HARRISBURG, Pa. (AP) — Election officials faced a mountain of still-uncounted ballots Wednesday after a Pennsylvania primary held amid civil unrest, a pandemic, the introduction of new voting machines in some counties and the debut of mail-in balloting that pushed county bureaus to their limits.
The result of the highest-profile contests on the ballot were a foregone conclusion: President Donald Trump and former Vice President Joe Biden, uncontested for their parties' nominations, won their Tuesday primaries.
With the flood of mail-in votes still being counted, The Associated Press called three races in which incumbents lost, all of them in Democratic legislative primaries in Philadelphia: Sen. Larry Farnese and Reps. Maria Donatucci and Roni Green.
There was only one competitive primary among the statewide races: a six-way race in the Democratic primary for auditor general that the AP had not called by Wednesday morning. Candidates in the other two other statewide races on the ballot, attorney general and treasurer, were uncontested.
All 18 of the state's members of the U.S. House are seeking reelection, although only two had primary opposition.
Both of them, Pittsburgh Democrat Mike Doyle and Bucks County Republican Brian Fitzpatrick, won their primaries. In the Legislature, all 203 House seats and half the 50-member Senate are up this year. Two state House members, Democrat Carolyn Comitta of Chester County and Republican Cris Dush of Jefferson County, won contested primaries for open Senate seats.
Primary voters also picked delegates and alternates for the two major parties' presidential nominating conventions.
The lack of drama in the outcome of the presidential contests and the massive mail-in vote produced light in-person turnout throughout the state. With counting continuing Wednesday morning, turnout passed 1.6 million, or 19% of the state's 8.6 million voters.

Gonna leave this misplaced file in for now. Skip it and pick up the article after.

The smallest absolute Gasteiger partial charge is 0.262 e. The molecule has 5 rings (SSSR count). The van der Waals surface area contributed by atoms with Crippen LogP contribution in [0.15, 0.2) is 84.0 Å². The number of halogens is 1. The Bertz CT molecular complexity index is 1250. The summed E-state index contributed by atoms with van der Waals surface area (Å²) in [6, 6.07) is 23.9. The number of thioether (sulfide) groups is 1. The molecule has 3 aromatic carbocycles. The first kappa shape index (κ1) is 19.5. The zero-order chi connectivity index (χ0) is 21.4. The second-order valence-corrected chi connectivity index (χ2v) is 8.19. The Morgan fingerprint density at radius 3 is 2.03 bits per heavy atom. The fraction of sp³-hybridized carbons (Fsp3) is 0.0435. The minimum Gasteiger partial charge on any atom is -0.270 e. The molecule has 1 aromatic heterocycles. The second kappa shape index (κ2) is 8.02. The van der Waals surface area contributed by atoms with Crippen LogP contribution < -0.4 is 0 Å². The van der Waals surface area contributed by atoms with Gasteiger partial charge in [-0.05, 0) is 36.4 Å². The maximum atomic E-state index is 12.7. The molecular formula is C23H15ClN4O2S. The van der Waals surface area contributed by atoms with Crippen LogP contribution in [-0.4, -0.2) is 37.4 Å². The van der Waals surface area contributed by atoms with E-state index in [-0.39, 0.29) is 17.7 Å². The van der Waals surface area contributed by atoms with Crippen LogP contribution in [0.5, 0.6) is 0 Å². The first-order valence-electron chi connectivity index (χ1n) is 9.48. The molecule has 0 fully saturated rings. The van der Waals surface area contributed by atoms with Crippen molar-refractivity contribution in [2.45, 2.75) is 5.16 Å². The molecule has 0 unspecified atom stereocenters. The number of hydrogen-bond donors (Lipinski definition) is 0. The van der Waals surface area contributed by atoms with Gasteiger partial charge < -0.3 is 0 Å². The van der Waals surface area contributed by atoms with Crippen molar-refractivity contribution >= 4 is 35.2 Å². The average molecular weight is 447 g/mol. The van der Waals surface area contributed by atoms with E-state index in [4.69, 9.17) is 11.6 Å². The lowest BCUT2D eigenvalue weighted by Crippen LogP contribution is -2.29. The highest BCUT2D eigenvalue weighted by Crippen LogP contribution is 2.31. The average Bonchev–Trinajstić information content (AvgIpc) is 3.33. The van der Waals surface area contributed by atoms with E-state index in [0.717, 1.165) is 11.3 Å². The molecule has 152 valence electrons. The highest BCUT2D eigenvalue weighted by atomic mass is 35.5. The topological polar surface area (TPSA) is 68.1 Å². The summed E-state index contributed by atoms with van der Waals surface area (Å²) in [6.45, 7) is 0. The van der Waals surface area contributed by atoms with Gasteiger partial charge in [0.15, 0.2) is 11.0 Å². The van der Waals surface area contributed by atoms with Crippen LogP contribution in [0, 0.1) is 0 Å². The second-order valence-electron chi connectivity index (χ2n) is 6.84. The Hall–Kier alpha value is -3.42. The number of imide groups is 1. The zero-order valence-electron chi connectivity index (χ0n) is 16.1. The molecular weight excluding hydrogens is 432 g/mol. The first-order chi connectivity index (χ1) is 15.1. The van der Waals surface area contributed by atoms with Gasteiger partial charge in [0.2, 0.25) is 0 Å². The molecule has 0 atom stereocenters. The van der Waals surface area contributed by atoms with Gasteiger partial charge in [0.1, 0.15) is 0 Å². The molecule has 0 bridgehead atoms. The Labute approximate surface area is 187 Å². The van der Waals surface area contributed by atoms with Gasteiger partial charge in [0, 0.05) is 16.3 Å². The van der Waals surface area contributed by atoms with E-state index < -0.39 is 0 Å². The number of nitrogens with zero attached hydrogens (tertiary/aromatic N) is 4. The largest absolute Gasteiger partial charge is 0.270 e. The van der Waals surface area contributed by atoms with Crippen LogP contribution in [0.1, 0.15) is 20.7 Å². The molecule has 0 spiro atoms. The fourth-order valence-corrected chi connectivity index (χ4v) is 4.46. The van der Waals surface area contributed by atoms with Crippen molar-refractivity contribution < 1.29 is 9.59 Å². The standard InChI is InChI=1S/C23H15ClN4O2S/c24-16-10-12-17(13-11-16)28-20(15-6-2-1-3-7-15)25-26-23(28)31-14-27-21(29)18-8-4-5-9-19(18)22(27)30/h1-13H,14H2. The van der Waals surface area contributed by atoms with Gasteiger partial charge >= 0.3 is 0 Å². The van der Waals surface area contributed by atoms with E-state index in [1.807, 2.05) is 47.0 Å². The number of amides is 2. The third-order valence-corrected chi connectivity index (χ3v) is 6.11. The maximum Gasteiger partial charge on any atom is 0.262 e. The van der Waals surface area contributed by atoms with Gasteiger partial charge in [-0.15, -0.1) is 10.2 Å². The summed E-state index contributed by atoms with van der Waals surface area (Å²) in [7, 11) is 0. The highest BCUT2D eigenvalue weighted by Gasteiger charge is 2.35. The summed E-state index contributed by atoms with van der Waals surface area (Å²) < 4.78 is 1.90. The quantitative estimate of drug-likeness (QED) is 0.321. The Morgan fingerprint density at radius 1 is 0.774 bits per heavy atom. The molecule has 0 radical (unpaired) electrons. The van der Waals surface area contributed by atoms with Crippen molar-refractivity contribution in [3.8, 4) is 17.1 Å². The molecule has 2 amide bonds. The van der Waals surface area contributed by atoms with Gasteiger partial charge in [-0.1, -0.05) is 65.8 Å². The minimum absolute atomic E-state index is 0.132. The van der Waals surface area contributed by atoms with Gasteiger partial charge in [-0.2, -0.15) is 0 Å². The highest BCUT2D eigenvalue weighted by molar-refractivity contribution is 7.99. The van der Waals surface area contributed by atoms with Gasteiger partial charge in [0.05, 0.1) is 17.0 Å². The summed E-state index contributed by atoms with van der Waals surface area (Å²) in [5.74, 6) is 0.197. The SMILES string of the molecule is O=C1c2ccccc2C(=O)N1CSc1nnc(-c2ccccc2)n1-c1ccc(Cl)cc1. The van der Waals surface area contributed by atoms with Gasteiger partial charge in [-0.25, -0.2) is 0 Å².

Ultimately, more than 1.8 million voters applied for a mail-in or absentee ballot, smashing expectations by state officials for the debut of the state's new vote-by-mail law and drawing warnings that many contest results will be delayed well past election night.
Voters in some places dealt with late-arriving mail-in ballots and a dramatic consolidation of polling places in Philadelphia, Pittsburgh and Montgomery County to cope with the difficulty of recruiting poll workers fearful of the coronavirus.
Lawmakers voted to postpone the primary election from April 28 to avoid the height of Pennsylvania's spike in coronavirus cases, and candidates and political parties had urged voters to cast ballots by mail.
Officials in Philadelphia and its suburbs, in particular, had been concerned that voters wouldn't receive their ballots in time for the post office to return them in time.
Two heavily populated suburban Philadelphia counties on Tuesday won court decisions extending the counting of mail-in ballots, a day after Gov. Tom Wolf, a Democrat, issued a similar order for Philadelphia and five counties that have experienced protests over George Floyd's death.
In Bucks County, home to 461,000 registered voters, a judge ruled that the county can count any ballots that arrive by June 9, as long as they are postmarked by June 1. In Delaware County, home to 405,000 voters, a judge gave the county an extra 10 days to count the ballots of about 400 voters whose ballots had not been mailed to them before Tuesday.
Wolf's order to extend the deadline for counting mail-in ballots for a week is limited to Philadelphia, Allegheny, Dauphin, Delaware, Erie and Montgomery counties, where his emergency declaration over the protests was active as of Monday.
Republican Party officials criticized Wolf's order as usurping lawmakers' authority and violating constitutional protections that ensure equal voting laws, but had not challenged it in court as of Wednesday. In 2012, then-Gov. Tom Corbett, a Republican, used the authority, allowing counties that had to close their election offices in the days before the election because of Superstorm Sandy to extend the deadline to accept absentee ballots.
Meanwhile Tuesday, long lines were reported in consolidated Philadelphia precincts made temporarily worse by voting machine mix-ups or malfunctions, and 22 counties were road-testing new paper-based voting machines, ordered by Wolf in 2018 as a bulwark against election meddling.
Despite the challenges, the Department of State said Tuesday night that the election had gone smoothly.